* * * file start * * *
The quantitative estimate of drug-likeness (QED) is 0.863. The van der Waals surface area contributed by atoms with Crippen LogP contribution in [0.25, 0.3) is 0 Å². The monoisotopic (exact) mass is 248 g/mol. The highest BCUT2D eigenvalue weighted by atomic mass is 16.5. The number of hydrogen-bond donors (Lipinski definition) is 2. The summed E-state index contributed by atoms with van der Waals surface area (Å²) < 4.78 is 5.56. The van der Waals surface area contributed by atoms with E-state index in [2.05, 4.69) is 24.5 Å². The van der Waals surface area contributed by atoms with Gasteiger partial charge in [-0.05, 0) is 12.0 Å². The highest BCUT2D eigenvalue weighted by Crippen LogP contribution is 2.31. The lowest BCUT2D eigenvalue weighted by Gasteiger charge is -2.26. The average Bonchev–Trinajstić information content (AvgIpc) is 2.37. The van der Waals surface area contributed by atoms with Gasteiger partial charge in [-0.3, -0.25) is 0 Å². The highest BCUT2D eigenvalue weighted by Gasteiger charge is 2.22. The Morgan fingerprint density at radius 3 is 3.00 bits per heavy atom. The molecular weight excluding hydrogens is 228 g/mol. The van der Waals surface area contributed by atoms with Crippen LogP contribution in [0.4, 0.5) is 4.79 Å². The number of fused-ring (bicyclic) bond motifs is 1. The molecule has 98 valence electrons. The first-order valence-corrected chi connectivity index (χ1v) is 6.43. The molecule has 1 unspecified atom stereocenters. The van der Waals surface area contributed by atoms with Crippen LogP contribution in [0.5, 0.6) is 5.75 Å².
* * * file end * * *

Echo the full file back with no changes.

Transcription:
The quantitative estimate of drug-likeness (QED) is 0.863. The van der Waals surface area contributed by atoms with Crippen LogP contribution in [0.25, 0.3) is 0 Å². The monoisotopic (exact) mass is 248 g/mol. The highest BCUT2D eigenvalue weighted by atomic mass is 16.5. The number of hydrogen-bond donors (Lipinski definition) is 2. The summed E-state index contributed by atoms with van der Waals surface area (Å²) < 4.78 is 5.56. The van der Waals surface area contributed by atoms with E-state index in [2.05, 4.69) is 24.5 Å². The van der Waals surface area contributed by atoms with Gasteiger partial charge in [-0.05, 0) is 12.0 Å². The highest BCUT2D eigenvalue weighted by Crippen LogP contribution is 2.31. The lowest BCUT2D eigenvalue weighted by Gasteiger charge is -2.26. The average Bonchev–Trinajstić information content (AvgIpc) is 2.37. The van der Waals surface area contributed by atoms with Gasteiger partial charge in [-0.3, -0.25) is 0 Å². The highest BCUT2D eigenvalue weighted by Gasteiger charge is 2.22. The Morgan fingerprint density at radius 3 is 3.00 bits per heavy atom. The molecular weight excluding hydrogens is 228 g/mol. The van der Waals surface area contributed by atoms with Crippen LogP contribution in [0.4, 0.5) is 4.79 Å². The number of fused-ring (bicyclic) bond motifs is 1. The molecule has 98 valence electrons. The first-order valence-corrected chi connectivity index (χ1v) is 6.43. The molecule has 1 unspecified atom stereocenters. The van der Waals surface area contributed by atoms with Crippen LogP contribution in [0.5, 0.6) is 5.75 Å².